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Originally published Thursday, July 19, 2012 at 1:56 AM

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Top Muslim cleric shot dead in Russia

A top Muslim cleric in Russia's Tatarstan province was shot dead and another wounded by a car bomb in two separate attacks apparently related to the priests' criticism of radical Islamists, investigators said Thursday.

The Associated Press

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MOSCOW —

A top Muslim cleric in Russia's Tatarstan province was shot dead and another wounded by a car bomb in two separate attacks apparently related to the priests' criticism of radical Islamists, investigators said Thursday.

Russia's Investigative Committee said that Valiulla Yakupov, the deputy to the Muslim province's chief mufti, was gunned down Thursday on the way out of his house in Tatarstan's regional capital, Kazan.

Chief mufti Ildus Faizov was wounded in the leg after an explosive device ripped through his vehicle in central Kazan, Tatarstan investigator Eduard Abdullin told The Associated Press.

Investigative Committee spokesman Vladimir Markin told Russian news agencies that his agency is looking into the clerics' professional activity as a possible cause of the attacks.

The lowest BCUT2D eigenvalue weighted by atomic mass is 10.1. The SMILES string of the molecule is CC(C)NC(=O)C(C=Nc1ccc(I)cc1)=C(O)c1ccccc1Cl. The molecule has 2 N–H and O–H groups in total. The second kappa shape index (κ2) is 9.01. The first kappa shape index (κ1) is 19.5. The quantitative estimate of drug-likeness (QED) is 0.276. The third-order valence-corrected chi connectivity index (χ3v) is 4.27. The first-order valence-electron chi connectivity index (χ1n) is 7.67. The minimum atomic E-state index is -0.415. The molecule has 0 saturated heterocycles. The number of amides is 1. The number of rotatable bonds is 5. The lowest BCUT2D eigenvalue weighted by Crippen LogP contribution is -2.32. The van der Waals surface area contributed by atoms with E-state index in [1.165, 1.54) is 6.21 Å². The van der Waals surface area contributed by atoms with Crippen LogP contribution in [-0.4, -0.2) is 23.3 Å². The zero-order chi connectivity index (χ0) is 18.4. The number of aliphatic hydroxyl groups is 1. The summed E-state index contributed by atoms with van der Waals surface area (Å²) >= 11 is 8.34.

Both clerics were known as critics of radical Islamist groups that advocate a strict version of Islam known as Salafism. Faizov was also criticized by media in Tatarstan for allegedly profiting on tours he organized for Muslim pilgrims.

The rise of Salafism in this Volga River province has been fueled by the influx of Muslim clerics from Chechnya and other predominantly Muslim provinces of Russia's Caucasus region where radical Islamists have for years been involved in a violent confrontation with secular authorities.

In 2008, a court in Kazan sentenced a radical Islamist leader to life in prison for organizing a group that planned terrorist attacks in Tatarstan. Sixteen of his followers received prison terms ranging from three to 12 years.

More than a half of Tatarstan's population of 4 million is Sunni Muslims. Tatars converted to Islam more than a thousand years ago, and the province became an important center of Muslim learning and culture under Tatar-Mongol rulers that controlled Russia and parts of Eastern Europe.

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